With a federal government shutdown appearing inevitable, we talked to Elizabeth C. Matto, director of the Eagleton Institute of Politics who previously led the Center for Youth Political Participation, about how the dispute can shape young voters' view of government and their connection to the political process.
What would a government shutdown mean to the average taxpayer and their families and who would be most affected?
In short, a shutdown of the government means that Congress has not successfully passed the appropriations legislation necessary to fund the executive agencies that compose the federal government. The most direct impact will be felt by the millions of federal workers and military service members reliant on a paycheck. Although pay is restored retroactively once appropriations bills are passed, the length of the possible shutdown is uncertain and may be protracted compounding the impact. There are also significant indirect effects to millions across the country when the government does not fund its agencies. In a government shutdown, federal workers considered "non-essential" are told not to report to work, so the services they provide are not available to the public (ranging from processing passports applications to visiting national parks). Additionally, such a shutdown can cause uncertainty in the markets and the economy as a whole, which is broadly felt by average taxpayers.
How does this matter to young voters?
Young adults' connection to the government shutdown is not that different from older adults' experience. If they are federal employees or have family members who are employees, they will feel the pinch directly of not working or collecting a paycheck. The situation also promises to have serious implications for those seeking federal aid for college or those required to repay student loan debts. A government shutdown could affect the processing of FAFSA (Free Application for Federal Student Aid) applications and add to the uncertainty of funding one's college education. For those holding a federal student loan who have benefited from the pause in repayment requirement, expectations for loan repayment likely will resume on October 1. Those funds for repayment may be more difficult to come by during the shutdown.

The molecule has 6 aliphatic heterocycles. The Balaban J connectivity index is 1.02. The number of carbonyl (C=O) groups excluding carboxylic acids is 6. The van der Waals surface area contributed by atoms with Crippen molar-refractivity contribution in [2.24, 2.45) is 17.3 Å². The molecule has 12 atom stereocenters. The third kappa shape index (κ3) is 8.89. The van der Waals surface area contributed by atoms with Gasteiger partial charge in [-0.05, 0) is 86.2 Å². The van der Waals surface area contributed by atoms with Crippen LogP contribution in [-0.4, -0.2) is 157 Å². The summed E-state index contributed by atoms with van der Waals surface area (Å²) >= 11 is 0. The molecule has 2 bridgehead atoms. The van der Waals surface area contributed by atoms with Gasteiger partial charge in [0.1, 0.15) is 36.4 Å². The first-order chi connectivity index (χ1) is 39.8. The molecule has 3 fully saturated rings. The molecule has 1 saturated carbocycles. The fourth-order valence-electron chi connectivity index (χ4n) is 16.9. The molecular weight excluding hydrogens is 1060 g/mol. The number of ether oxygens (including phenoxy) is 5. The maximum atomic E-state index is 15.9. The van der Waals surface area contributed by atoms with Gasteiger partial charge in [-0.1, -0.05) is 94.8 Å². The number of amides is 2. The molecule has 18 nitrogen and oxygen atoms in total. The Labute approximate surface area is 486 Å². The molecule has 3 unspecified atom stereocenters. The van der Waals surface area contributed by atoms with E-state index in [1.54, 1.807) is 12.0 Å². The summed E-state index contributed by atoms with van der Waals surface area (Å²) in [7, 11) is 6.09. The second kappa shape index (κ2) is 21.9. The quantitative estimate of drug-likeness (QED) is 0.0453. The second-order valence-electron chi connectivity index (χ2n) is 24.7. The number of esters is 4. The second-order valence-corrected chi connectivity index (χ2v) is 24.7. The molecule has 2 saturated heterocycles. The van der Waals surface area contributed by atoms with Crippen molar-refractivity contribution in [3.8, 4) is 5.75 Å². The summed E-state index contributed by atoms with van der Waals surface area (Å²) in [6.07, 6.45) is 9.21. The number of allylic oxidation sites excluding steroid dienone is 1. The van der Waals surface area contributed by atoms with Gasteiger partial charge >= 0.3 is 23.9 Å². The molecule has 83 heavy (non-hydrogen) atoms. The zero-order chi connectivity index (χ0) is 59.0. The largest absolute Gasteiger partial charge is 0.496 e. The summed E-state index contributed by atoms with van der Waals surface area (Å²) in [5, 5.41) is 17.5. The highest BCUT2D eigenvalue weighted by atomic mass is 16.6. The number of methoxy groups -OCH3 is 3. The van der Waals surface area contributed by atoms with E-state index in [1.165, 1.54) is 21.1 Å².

Does this contribute to voter apathy, or will it galvanize voters and especially young voters to work for change?
Voting behavior is a function of numerous factors ranging from electoral law in one's state to the competitiveness of a campaign. Young adults today are demonstrating though that they are paying attention to politics and inclined to participate in the political process. There's also a growing awareness among young voters of how their lives are impacted by the decisions made by those representing them in office. Especially if this is an extended shutdown, the actions or inactions of office holders might spur voting in the next election – especially for those already poised to do so.
Is this the new normal and how does this shape young voters view of government?
The frequency of shutdowns in recent years due to Congress's inability to pass the necessary appropriations bill (or the continuing resolutions that provide short-term spending allowing government to function) certainly seems to be increasing. Theoretically, we look to government and the work of agencies to provide stability or a sense of regularity. We also expect, at least in theory, that the competition of interests in these representative bodies will result in some sort of compromise. Given the likelihood of this shutdown and the sense that shutdowns are becoming more frequent, it's understandable that young adults would question the nature of governance today. Millennials and Generation Z are age cohorts that are interested in addressing public problems and are frustrated when institutions don't address these problems effectively. I am hopeful that young adults' frustration will fuel them not only to vote but to run for office and serve – putting them in positions of power to effect the change they seek.